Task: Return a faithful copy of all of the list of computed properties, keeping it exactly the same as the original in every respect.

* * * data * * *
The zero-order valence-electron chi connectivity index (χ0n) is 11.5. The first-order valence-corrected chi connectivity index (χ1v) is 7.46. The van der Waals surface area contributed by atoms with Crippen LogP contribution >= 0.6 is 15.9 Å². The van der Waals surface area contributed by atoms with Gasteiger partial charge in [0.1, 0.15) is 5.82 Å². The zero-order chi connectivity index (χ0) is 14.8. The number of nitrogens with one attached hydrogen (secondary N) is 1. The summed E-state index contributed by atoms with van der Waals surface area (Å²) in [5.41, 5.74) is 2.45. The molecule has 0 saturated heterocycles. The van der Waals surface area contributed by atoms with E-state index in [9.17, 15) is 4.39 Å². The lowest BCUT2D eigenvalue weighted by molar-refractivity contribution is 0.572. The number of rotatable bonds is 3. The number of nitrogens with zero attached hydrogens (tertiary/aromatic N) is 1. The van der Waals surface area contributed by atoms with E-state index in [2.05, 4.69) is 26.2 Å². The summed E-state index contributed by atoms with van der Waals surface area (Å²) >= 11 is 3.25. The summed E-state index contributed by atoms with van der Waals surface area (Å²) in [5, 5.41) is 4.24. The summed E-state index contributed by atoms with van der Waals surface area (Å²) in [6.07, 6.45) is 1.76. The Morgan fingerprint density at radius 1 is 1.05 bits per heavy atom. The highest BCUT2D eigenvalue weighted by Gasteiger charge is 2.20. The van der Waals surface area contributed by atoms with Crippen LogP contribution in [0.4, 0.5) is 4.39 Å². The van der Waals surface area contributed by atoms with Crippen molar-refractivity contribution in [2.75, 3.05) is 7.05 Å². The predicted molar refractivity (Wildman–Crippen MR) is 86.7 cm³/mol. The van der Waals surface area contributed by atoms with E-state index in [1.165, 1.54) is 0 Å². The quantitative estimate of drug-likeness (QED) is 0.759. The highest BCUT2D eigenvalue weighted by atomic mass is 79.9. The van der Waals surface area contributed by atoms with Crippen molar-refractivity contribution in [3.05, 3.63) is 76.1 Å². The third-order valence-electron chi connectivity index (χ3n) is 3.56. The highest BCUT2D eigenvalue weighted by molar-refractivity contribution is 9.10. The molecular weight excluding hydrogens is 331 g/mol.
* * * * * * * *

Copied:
The zero-order valence-electron chi connectivity index (χ0n) is 11.5. The first-order valence-corrected chi connectivity index (χ1v) is 7.46. The van der Waals surface area contributed by atoms with Crippen LogP contribution >= 0.6 is 15.9 Å². The van der Waals surface area contributed by atoms with Gasteiger partial charge in [0.1, 0.15) is 5.82 Å². The zero-order chi connectivity index (χ0) is 14.8. The number of nitrogens with one attached hydrogen (secondary N) is 1. The summed E-state index contributed by atoms with van der Waals surface area (Å²) in [5.41, 5.74) is 2.45. The molecule has 0 saturated heterocycles. The van der Waals surface area contributed by atoms with E-state index in [9.17, 15) is 4.39 Å². The lowest BCUT2D eigenvalue weighted by molar-refractivity contribution is 0.572. The number of rotatable bonds is 3. The number of nitrogens with zero attached hydrogens (tertiary/aromatic N) is 1. The van der Waals surface area contributed by atoms with E-state index in [2.05, 4.69) is 26.2 Å². The summed E-state index contributed by atoms with van der Waals surface area (Å²) >= 11 is 3.25. The summed E-state index contributed by atoms with van der Waals surface area (Å²) in [5, 5.41) is 4.24. The summed E-state index contributed by atoms with van der Waals surface area (Å²) in [6.07, 6.45) is 1.76. The Morgan fingerprint density at radius 1 is 1.05 bits per heavy atom. The highest BCUT2D eigenvalue weighted by Gasteiger charge is 2.20. The van der Waals surface area contributed by atoms with Crippen LogP contribution in [0.4, 0.5) is 4.39 Å². The van der Waals surface area contributed by atoms with Crippen molar-refractivity contribution in [2.75, 3.05) is 7.05 Å². The predicted molar refractivity (Wildman–Crippen MR) is 86.7 cm³/mol. The van der Waals surface area contributed by atoms with E-state index in [1.165, 1.54) is 0 Å². The quantitative estimate of drug-likeness (QED) is 0.759. The highest BCUT2D eigenvalue weighted by atomic mass is 79.9. The van der Waals surface area contributed by atoms with Crippen molar-refractivity contribution in [3.05, 3.63) is 76.1 Å². The third-order valence-electron chi connectivity index (χ3n) is 3.56. The highest BCUT2D eigenvalue weighted by molar-refractivity contribution is 9.10. The molecular weight excluding hydrogens is 331 g/mol.